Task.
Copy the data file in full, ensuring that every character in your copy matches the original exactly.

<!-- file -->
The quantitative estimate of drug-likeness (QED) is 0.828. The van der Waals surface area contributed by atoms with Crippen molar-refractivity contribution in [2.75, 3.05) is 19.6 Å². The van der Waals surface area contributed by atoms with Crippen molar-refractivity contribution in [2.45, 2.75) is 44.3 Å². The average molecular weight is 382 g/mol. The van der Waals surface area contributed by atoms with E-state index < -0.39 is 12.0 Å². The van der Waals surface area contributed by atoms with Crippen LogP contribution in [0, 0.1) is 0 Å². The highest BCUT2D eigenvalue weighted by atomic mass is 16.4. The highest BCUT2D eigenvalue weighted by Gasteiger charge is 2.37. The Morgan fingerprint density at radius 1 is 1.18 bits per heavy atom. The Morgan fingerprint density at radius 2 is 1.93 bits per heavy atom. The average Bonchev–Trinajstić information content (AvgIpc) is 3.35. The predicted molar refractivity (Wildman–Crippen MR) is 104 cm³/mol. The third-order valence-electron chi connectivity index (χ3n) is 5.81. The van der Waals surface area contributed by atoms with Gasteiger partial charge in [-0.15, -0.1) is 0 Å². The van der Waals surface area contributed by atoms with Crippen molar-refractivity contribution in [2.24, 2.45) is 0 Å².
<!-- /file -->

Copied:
The quantitative estimate of drug-likeness (QED) is 0.828. The van der Waals surface area contributed by atoms with Crippen molar-refractivity contribution in [2.75, 3.05) is 19.6 Å². The van der Waals surface area contributed by atoms with Crippen molar-refractivity contribution in [2.45, 2.75) is 44.3 Å². The average molecular weight is 382 g/mol. The van der Waals surface area contributed by atoms with E-state index < -0.39 is 12.0 Å². The van der Waals surface area contributed by atoms with Crippen LogP contribution in [0, 0.1) is 0 Å². The highest BCUT2D eigenvalue weighted by atomic mass is 16.4. The highest BCUT2D eigenvalue weighted by Gasteiger charge is 2.37. The Morgan fingerprint density at radius 1 is 1.18 bits per heavy atom. The Morgan fingerprint density at radius 2 is 1.93 bits per heavy atom. The average Bonchev–Trinajstić information content (AvgIpc) is 3.35. The predicted molar refractivity (Wildman–Crippen MR) is 104 cm³/mol. The third-order valence-electron chi connectivity index (χ3n) is 5.81. The van der Waals surface area contributed by atoms with Gasteiger partial charge in [-0.15, -0.1) is 0 Å². The van der Waals surface area contributed by atoms with Crippen molar-refractivity contribution in [2.24, 2.45) is 0 Å².